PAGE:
the age of the accused, his education, his intelligence, the length of detention, whether the accused was advised of his constitutional rights, the prolonged nature of questioning, the use of physical punishment, and the psychological impact of all these factors on the accused. In determining voluntariness, no single factor is controlling.
Olevik, 302 Ga. at 251 (3) (b) (citation and punctuation omitted). In Elliott, the Supreme Court ruled that evidence of a defendant's refusal to submit to a breath test was inadmissible as violating the protection against compelled self-incrimination. See Elliott, 305 Ga. at 179-180. As a corollary of that, the Supreme Court “recognize[d] that [its] holding ․ may affect a totality-of-the-circumstances inquiry into whether a defendant voluntarily submitted to a breath test where the State first threatened that, if [he] refused, that would be evidence against [him] at trial.” Id. at 223 (IV) (E). While Elliott may affect our totality of the circumstances inquiry, we continue to apply that test. See State v. Henderson, 356 Ga. App. 473, 476 (847 SE2d 833) (2020).
In its orders, the trial court found that, while at the accident scene and investigating the accident, a state trooper asked Bunde if he would like to sit in a police car to wait because it was raining. Bunde said that he would, and he sat in the car for approximately 30 minutes but was not handcuffed and retained his belongings, including his cell phone. After the trooper completed his investigation at the accident scene, he transported an un-handcuffed Bunde to a gas station located less than a mile away in order to perform field sobriety tests under an awning, and out of the rain. Bunde performed the tests and as a result of Bunde's performance, and the trooper's observations, the trooper placed Bunde under arrest and read him the implied consent notice regarding a breath alcohol test. Bunde consented to the test and received a result above the legal limit.2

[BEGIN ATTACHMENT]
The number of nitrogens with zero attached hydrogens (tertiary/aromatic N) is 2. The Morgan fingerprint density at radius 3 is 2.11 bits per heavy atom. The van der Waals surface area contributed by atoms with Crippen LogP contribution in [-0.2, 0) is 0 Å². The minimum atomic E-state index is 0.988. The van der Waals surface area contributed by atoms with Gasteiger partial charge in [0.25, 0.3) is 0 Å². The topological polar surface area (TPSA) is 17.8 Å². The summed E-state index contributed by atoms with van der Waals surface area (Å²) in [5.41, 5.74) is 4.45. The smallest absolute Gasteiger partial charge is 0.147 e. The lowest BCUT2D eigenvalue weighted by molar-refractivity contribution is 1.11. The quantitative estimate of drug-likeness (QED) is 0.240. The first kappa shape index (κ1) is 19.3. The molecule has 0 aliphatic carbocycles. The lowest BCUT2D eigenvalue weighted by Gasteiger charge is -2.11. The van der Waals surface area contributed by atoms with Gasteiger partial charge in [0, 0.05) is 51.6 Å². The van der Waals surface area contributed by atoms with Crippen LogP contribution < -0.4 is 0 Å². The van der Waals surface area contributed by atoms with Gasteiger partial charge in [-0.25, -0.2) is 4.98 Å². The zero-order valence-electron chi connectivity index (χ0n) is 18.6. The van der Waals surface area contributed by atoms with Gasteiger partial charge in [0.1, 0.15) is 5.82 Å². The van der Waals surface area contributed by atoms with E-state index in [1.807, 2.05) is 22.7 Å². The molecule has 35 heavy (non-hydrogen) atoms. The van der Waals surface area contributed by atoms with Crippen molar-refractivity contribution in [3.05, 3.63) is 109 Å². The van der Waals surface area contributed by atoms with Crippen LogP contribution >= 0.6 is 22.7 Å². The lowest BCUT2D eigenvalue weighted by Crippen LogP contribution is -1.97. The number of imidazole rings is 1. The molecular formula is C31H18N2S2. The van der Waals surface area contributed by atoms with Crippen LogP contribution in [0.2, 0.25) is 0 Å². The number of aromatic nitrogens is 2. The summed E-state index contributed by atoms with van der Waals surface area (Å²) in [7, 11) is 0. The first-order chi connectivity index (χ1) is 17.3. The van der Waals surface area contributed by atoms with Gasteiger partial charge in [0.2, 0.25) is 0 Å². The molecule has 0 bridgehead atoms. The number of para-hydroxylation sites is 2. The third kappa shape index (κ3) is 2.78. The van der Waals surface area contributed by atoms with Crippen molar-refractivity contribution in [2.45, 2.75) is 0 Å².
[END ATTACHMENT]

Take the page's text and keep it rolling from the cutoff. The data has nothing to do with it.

The trial court found that Bunde was an adult, was without an intellectual or educational deficiency, and was not subjected to prolonged questioning or threats of physical punishment. Further, the trial court specifically pointed to Bunde's background as a graduate of the United States Military Academy, and that at the time of the wreck Bunde was serving in the United States Army as a Second Lieutenant. The trial court stated that Bunde's “particular military background and training is significant to the [trial court's] finding that he would have submitted to the [breathalyzer test] even had he not been improperly advised that a refusal to take the test could be used against him at trial.” Based on these facts, the trial court found that Bunde voluntarily consented to the breath test. See Woods v. State, 361 Ga. App. 844, 848 (2) (864 SE2d 194) (2021) (trial court did not abuse its discretion by finding that defendant actually consented to field sobriety tests and preliminary breath test when there was no evidence of threats or coercion and the defendant was only in the back of a patrol car due to heavy rain).
Construing the evidentiary record in the light most favorable to the factual findings and judgment of the trial court, as we must, we cannot say that the evidence demanded a finding contrary to the trial court's ruling. See Fofanah v. State, 355 Ga. App. 895, 898 (846 SE2d 154) (2020) (upheld trial court's determination that consent was voluntary under totality of circumstances, despite misleading statement in implied consent notice that refusal could be offered into evidence against him at trial); compare State v. Ortiz, 363 Ga. App. 829, 833 (1) (873 SE2d 217) (2022) (when officer failed to ask defendant if he understood English or if he wanted an interpreter, and the defendant repeatedly stated that he did not understand questions from the officer, the trial court did not err in suppressing the result of the state-administered breath test due to lack of actual consent). As such, we find no abuse of discretion by the trial court in denying Bunde's motion to suppress. See Fofanah, 355 Ga. App. at 898.
1. See former OCGA § 40-5-67.1 (b) (2) (2014).
2. “A person shall not drive or be in actual physical control of any moving vehicle while ․ [t]he person's alcohol concentration is 0.08 grams or more at any time within three hours after such driving or being in actual physical control from alcohol consumed before such driving or being in actual physical control ended.” OCGA § 40-6-391 (a) (5).
Miller, P. J., and Hodges, J., concur.
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Docket No: A23A0595
Decided: May 31, 2023
Court: Court of Appeals of Georgia.